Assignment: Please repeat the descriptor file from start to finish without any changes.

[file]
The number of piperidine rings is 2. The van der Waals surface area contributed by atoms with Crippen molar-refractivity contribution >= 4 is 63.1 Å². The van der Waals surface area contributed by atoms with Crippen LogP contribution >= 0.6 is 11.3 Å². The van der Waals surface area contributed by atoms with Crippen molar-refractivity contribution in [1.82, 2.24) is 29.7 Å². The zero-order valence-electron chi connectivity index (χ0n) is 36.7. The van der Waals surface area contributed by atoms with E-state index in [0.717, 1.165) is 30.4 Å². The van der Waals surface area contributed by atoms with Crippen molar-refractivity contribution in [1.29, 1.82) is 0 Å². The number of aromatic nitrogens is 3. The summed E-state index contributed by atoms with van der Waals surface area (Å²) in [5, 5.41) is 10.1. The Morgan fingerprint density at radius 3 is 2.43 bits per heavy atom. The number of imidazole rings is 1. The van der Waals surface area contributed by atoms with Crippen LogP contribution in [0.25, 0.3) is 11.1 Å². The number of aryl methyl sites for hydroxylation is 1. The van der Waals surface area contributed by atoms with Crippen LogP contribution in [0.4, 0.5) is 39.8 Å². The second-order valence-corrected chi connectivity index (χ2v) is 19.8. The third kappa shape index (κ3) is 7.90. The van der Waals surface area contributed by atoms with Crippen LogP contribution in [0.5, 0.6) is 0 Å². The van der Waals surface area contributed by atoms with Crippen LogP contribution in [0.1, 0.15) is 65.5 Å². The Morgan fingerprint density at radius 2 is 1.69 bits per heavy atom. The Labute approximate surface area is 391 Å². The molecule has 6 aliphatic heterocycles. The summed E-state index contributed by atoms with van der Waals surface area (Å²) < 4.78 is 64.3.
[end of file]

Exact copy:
The number of piperidine rings is 2. The van der Waals surface area contributed by atoms with Crippen molar-refractivity contribution >= 4 is 63.1 Å². The van der Waals surface area contributed by atoms with Crippen LogP contribution >= 0.6 is 11.3 Å². The van der Waals surface area contributed by atoms with Crippen molar-refractivity contribution in [1.82, 2.24) is 29.7 Å². The zero-order valence-electron chi connectivity index (χ0n) is 36.7. The van der Waals surface area contributed by atoms with E-state index in [0.717, 1.165) is 30.4 Å². The van der Waals surface area contributed by atoms with Crippen molar-refractivity contribution in [1.29, 1.82) is 0 Å². The number of aromatic nitrogens is 3. The summed E-state index contributed by atoms with van der Waals surface area (Å²) in [5, 5.41) is 10.1. The Morgan fingerprint density at radius 3 is 2.43 bits per heavy atom. The number of imidazole rings is 1. The van der Waals surface area contributed by atoms with Crippen LogP contribution in [0.25, 0.3) is 11.1 Å². The number of aryl methyl sites for hydroxylation is 1. The van der Waals surface area contributed by atoms with Crippen LogP contribution in [0.4, 0.5) is 39.8 Å². The second-order valence-corrected chi connectivity index (χ2v) is 19.8. The third kappa shape index (κ3) is 7.90. The van der Waals surface area contributed by atoms with Crippen LogP contribution in [0.5, 0.6) is 0 Å². The van der Waals surface area contributed by atoms with Crippen LogP contribution in [0.1, 0.15) is 65.5 Å². The Morgan fingerprint density at radius 2 is 1.69 bits per heavy atom. The Labute approximate surface area is 391 Å². The molecule has 6 aliphatic heterocycles. The summed E-state index contributed by atoms with van der Waals surface area (Å²) < 4.78 is 64.3.